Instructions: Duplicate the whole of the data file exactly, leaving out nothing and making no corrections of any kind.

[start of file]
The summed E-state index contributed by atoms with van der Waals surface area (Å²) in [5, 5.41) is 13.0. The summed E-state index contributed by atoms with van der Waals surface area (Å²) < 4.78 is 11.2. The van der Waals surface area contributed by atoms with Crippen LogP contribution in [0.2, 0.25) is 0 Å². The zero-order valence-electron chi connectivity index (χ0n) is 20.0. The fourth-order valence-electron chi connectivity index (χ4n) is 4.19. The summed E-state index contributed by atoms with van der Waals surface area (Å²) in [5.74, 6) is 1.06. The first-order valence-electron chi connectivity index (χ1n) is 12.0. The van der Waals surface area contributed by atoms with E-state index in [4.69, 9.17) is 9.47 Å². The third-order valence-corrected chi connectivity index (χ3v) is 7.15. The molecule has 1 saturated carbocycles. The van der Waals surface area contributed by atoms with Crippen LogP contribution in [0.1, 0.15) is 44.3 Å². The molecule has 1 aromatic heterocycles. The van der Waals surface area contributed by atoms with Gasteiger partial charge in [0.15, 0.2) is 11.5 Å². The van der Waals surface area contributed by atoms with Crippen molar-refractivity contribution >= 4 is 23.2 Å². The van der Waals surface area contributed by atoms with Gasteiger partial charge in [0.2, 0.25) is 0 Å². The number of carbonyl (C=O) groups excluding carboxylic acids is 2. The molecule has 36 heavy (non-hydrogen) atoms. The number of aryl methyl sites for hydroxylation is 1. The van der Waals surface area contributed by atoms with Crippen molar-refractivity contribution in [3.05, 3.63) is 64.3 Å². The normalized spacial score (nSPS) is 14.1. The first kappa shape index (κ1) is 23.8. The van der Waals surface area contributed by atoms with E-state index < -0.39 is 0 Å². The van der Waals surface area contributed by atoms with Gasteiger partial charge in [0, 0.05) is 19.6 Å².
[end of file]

The summed E-state index contributed by atoms with van der Waals surface area (Å²) in [5, 5.41) is 13.0. The summed E-state index contributed by atoms with van der Waals surface area (Å²) < 4.78 is 11.2. The van der Waals surface area contributed by atoms with Crippen LogP contribution in [0.2, 0.25) is 0 Å². The zero-order valence-electron chi connectivity index (χ0n) is 20.0. The fourth-order valence-electron chi connectivity index (χ4n) is 4.19. The summed E-state index contributed by atoms with van der Waals surface area (Å²) in [5.74, 6) is 1.06. The first-order valence-electron chi connectivity index (χ1n) is 12.0. The van der Waals surface area contributed by atoms with E-state index in [4.69, 9.17) is 9.47 Å². The third-order valence-corrected chi connectivity index (χ3v) is 7.15. The molecule has 1 saturated carbocycles. The van der Waals surface area contributed by atoms with Crippen LogP contribution in [0.1, 0.15) is 44.3 Å². The molecule has 1 aromatic heterocycles. The van der Waals surface area contributed by atoms with Gasteiger partial charge in [0.15, 0.2) is 11.5 Å². The van der Waals surface area contributed by atoms with Crippen molar-refractivity contribution >= 4 is 23.2 Å². The van der Waals surface area contributed by atoms with Gasteiger partial charge in [0.2, 0.25) is 0 Å². The number of carbonyl (C=O) groups excluding carboxylic acids is 2. The molecule has 36 heavy (non-hydrogen) atoms. The number of aryl methyl sites for hydroxylation is 1. The van der Waals surface area contributed by atoms with Crippen molar-refractivity contribution in [3.05, 3.63) is 64.3 Å². The normalized spacial score (nSPS) is 14.1. The first kappa shape index (κ1) is 23.8. The van der Waals surface area contributed by atoms with E-state index < -0.39 is 0 Å². The van der Waals surface area contributed by atoms with Gasteiger partial charge in [0, 0.05) is 19.6 Å².